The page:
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Published March 4, 2018
Published March 4, 2018

In my firm we spend the vast majority of our time helping firms pursue change and growth. For young brands, there are few things that create more change and unlock more potential than a successful round of capital raising. Hence, we are often focused on helping our clients raise capital. In this series, I share some observations about the things investors ask our clients, why they ask, and some advice on how to respond.

In Part 1 of this series we discussed how the team itself is the first big subject of inquiry by investors. Their next line of inquiry concerns how your venture will grow.

INVESTORS SEEK GROWTH. For young ventures, the key lever to growth is to first establish yourself as a unique brand offering new and better products or services. If your brand is established but still nascent, you’re very vulnerable until it’s clear to all inside and outside your company what it is you’re actually building and why anyone should care. If your brand is successful and adolescent, growing it up will prove a good challenge. Investors know this, want to invest, and will do so largely on the venture’s merits.

Meanwhile, competitors are piling in. Beauty’s growth rate is a powerful attractant to capital. There are now too many dollars chasing too few good ideas. This has had a baleful effect on valuations, founder hubris, and the general entitlement mentality. Moreover, it has resulted in far too many mediocre brands making it into production. At every price point in beauty there are now a hundred brands from which to choose. So. Why will you survive, then thrive, then scale, then create wealth for your shareholders?

At our firm, two questions in search of growth are posed and answered: What are you really building? How big can it get? The first concerns chiefly how unique and motivating your idea is, the second can be understood as an exercise in finding and correctly applying the levers to growth. In this part, we’ll focus on the first question.

We begin with a framework to help you answer the first question. It groups consumer ventures into innovators, disruptors, and democratizers.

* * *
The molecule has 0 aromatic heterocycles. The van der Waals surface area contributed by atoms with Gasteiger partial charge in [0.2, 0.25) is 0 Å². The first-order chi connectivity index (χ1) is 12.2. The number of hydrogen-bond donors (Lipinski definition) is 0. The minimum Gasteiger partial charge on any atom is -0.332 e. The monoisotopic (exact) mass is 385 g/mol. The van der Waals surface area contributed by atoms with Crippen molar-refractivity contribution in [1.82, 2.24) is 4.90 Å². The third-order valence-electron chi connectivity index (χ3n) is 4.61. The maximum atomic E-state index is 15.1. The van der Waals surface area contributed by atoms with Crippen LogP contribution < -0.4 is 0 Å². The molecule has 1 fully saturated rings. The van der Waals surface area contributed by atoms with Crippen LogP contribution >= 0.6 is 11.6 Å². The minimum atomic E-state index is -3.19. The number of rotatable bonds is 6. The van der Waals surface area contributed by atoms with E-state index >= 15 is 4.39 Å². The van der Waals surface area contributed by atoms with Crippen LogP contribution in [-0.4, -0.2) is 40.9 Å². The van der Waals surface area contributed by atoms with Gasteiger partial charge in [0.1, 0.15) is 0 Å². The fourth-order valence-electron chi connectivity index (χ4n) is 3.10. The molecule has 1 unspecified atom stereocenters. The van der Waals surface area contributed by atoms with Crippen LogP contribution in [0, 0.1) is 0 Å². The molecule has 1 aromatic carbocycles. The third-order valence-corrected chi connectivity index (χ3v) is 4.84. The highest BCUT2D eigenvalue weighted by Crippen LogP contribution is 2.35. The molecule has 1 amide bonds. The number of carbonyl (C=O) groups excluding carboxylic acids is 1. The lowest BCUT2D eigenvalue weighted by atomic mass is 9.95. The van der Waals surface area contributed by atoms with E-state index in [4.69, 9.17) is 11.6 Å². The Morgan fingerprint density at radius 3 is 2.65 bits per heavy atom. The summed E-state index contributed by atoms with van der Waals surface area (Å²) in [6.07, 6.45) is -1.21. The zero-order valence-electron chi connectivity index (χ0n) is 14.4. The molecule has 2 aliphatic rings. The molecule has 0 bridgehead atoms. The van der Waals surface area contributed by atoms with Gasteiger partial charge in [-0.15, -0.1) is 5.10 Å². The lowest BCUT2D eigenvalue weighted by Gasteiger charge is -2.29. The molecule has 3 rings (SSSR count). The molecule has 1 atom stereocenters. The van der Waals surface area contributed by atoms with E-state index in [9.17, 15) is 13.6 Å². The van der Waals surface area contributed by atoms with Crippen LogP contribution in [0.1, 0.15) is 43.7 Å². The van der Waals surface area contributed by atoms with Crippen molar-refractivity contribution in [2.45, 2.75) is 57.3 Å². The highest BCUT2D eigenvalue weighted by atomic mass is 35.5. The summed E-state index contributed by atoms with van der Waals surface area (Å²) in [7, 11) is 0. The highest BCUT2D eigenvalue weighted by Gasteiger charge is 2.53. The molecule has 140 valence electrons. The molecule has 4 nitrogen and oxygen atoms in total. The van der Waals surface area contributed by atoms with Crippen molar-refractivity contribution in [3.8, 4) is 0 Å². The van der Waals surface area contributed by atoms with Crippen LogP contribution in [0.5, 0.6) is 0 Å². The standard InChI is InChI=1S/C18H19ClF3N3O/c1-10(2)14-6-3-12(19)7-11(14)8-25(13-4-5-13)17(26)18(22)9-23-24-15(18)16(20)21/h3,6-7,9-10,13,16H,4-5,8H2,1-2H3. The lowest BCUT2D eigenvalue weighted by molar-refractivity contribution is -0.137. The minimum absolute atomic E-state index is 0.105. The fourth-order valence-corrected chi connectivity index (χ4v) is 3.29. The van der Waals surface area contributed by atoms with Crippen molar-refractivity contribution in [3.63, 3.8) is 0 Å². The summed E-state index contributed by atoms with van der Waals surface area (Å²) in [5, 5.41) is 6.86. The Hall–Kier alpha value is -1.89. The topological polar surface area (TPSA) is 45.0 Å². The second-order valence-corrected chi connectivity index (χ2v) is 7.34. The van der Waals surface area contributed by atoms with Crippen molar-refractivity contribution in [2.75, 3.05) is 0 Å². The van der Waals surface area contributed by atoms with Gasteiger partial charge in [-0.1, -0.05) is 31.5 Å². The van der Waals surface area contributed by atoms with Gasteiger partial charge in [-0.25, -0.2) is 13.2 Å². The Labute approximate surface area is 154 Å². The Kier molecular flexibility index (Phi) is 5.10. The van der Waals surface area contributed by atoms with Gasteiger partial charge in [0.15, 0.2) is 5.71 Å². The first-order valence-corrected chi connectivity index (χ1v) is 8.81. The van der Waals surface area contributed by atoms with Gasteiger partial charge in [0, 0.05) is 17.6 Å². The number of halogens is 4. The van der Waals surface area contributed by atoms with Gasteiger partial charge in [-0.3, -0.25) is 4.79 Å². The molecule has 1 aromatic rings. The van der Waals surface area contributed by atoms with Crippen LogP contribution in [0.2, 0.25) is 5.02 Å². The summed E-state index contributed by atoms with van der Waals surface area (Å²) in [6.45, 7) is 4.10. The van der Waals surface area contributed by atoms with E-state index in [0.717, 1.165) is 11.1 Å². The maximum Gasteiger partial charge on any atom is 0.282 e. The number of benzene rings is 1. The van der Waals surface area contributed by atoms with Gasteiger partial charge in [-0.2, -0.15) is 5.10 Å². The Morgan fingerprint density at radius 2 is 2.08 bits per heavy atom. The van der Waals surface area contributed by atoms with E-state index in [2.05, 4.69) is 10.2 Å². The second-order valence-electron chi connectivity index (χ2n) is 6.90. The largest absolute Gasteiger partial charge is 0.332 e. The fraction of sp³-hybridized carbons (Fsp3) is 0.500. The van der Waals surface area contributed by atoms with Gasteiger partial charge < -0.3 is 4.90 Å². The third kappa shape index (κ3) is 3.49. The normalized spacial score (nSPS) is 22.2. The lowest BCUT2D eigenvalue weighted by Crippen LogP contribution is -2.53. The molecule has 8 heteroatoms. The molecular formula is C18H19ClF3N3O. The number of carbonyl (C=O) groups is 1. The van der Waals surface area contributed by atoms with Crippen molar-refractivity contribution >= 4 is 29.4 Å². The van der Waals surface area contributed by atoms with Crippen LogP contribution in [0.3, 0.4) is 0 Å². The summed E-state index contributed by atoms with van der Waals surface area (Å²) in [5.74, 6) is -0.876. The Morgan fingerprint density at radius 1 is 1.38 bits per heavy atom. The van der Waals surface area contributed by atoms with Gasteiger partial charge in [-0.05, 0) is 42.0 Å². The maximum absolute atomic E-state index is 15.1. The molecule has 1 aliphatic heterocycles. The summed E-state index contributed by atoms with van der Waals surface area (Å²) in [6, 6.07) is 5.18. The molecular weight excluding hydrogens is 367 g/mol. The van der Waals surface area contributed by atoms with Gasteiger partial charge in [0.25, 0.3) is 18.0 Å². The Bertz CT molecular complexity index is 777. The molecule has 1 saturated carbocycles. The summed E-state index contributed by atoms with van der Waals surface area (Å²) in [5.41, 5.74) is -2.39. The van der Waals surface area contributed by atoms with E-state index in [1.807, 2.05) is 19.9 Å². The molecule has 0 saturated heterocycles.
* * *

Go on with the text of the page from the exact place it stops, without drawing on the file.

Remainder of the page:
Are you an innovator?

Innovation is a devalued term, but here I’m referring to doing something new likely to create a lot of consumer value. The most instructive examples come from brands value-innovating in their categories. Brands that innovate deeply to offer their consumers unprecedented value, often creating a new, uncontested category that renders the competition impoverished or irrelevant, and builds a decades-long advantage. The logic of value innovation is fairly simple: stack up all the components of cost in a given category’s value chain (either borne by the brand or the consumer) and eliminate the costs that either don’t delight the consumer or don’t let the brand take big profits. One classic example is IKEA, newer examples are Rent The Runway and Warby Parker.

Sephora is an excellent example of value innovation. In the stack of costs and benefits, Sephora kept only the best parts of the incumbent department store beauty counter model, and they ditched the rest. Vast selection, high velocities, great profitability, infinite news and offers, rich visual displays, hand-selling; in short: mostly costs borne by the brands. They ditched all of the bad costs like the expensive glass cases that made it hard for consumers to try the product, the intimidating sales associates, the bad return policies, and vitally, the cost of all the other floors of the department store which sold low-profit, slow-moving goods like coats, couches, and cookware.

It’s as though Sephora took a good look at Saks Fifth Avenue and as a matter of hygiene simply sliced away all the stuff above, beside, and below the beauty market floor. They then fashioned it into an easily built-out unit that works nearly anywhere. They continued to make the brands pay through the nose for the privilege of selling there, not the consumers, who can try all products, and return them post-purchase as they wish. The insight that people like to interact directly with wares in a friendly market setting is not new—it’s Neolithic. Sephora’s genius was to connect that insight to fast-moving luxury goods.